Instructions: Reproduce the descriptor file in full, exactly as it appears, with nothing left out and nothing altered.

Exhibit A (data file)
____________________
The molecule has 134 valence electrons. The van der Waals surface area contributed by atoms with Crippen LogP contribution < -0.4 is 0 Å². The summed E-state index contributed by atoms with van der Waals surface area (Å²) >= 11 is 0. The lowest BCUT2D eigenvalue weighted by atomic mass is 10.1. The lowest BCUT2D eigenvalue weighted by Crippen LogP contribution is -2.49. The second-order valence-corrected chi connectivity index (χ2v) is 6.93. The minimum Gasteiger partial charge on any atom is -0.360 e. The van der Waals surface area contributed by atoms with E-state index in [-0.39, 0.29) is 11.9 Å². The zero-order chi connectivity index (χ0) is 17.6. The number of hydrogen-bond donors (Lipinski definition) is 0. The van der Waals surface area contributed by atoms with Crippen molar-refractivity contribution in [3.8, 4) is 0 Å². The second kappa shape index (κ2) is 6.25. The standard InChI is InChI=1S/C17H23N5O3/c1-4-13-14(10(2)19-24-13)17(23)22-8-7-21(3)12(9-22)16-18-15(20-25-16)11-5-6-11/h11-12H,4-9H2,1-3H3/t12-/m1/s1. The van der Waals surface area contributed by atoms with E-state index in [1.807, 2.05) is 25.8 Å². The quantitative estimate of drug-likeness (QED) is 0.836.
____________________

The molecule has 134 valence electrons. The van der Waals surface area contributed by atoms with Crippen LogP contribution < -0.4 is 0 Å². The summed E-state index contributed by atoms with van der Waals surface area (Å²) >= 11 is 0. The lowest BCUT2D eigenvalue weighted by atomic mass is 10.1. The lowest BCUT2D eigenvalue weighted by Crippen LogP contribution is -2.49. The second-order valence-corrected chi connectivity index (χ2v) is 6.93. The minimum Gasteiger partial charge on any atom is -0.360 e. The van der Waals surface area contributed by atoms with E-state index in [-0.39, 0.29) is 11.9 Å². The zero-order chi connectivity index (χ0) is 17.6. The number of hydrogen-bond donors (Lipinski definition) is 0. The van der Waals surface area contributed by atoms with Crippen molar-refractivity contribution in [3.8, 4) is 0 Å². The second kappa shape index (κ2) is 6.25. The standard InChI is InChI=1S/C17H23N5O3/c1-4-13-14(10(2)19-24-13)17(23)22-8-7-21(3)12(9-22)16-18-15(20-25-16)11-5-6-11/h11-12H,4-9H2,1-3H3/t12-/m1/s1. The van der Waals surface area contributed by atoms with E-state index in [1.807, 2.05) is 25.8 Å². The quantitative estimate of drug-likeness (QED) is 0.836.